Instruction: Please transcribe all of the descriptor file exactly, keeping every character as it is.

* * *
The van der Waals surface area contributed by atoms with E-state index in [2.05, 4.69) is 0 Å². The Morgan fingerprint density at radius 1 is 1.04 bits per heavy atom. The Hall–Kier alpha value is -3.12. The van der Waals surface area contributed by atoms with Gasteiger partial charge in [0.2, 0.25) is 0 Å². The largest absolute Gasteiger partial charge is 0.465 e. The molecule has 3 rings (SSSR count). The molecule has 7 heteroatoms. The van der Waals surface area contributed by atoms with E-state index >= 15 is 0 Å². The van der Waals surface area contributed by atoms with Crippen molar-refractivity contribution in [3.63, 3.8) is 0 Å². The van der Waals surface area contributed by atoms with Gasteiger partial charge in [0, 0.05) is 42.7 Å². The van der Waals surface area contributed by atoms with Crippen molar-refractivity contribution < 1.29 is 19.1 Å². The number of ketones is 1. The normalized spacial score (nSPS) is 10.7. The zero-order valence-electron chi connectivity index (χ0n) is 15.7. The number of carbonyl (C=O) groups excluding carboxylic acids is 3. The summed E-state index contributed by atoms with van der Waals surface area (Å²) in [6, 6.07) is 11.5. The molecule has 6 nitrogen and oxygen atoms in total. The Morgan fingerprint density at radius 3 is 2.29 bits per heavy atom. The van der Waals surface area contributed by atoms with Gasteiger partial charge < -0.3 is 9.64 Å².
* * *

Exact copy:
The van der Waals surface area contributed by atoms with E-state index in [2.05, 4.69) is 0 Å². The Morgan fingerprint density at radius 1 is 1.04 bits per heavy atom. The Hall–Kier alpha value is -3.12. The van der Waals surface area contributed by atoms with Gasteiger partial charge in [0.2, 0.25) is 0 Å². The largest absolute Gasteiger partial charge is 0.465 e. The molecule has 3 rings (SSSR count). The molecule has 7 heteroatoms. The van der Waals surface area contributed by atoms with E-state index >= 15 is 0 Å². The van der Waals surface area contributed by atoms with Crippen molar-refractivity contribution in [3.63, 3.8) is 0 Å². The van der Waals surface area contributed by atoms with Gasteiger partial charge in [0, 0.05) is 42.7 Å². The van der Waals surface area contributed by atoms with Crippen molar-refractivity contribution < 1.29 is 19.1 Å². The number of ketones is 1. The normalized spacial score (nSPS) is 10.7. The zero-order valence-electron chi connectivity index (χ0n) is 15.7. The number of carbonyl (C=O) groups excluding carboxylic acids is 3. The summed E-state index contributed by atoms with van der Waals surface area (Å²) in [6, 6.07) is 11.5. The molecule has 6 nitrogen and oxygen atoms in total. The Morgan fingerprint density at radius 3 is 2.29 bits per heavy atom. The van der Waals surface area contributed by atoms with Gasteiger partial charge < -0.3 is 9.64 Å².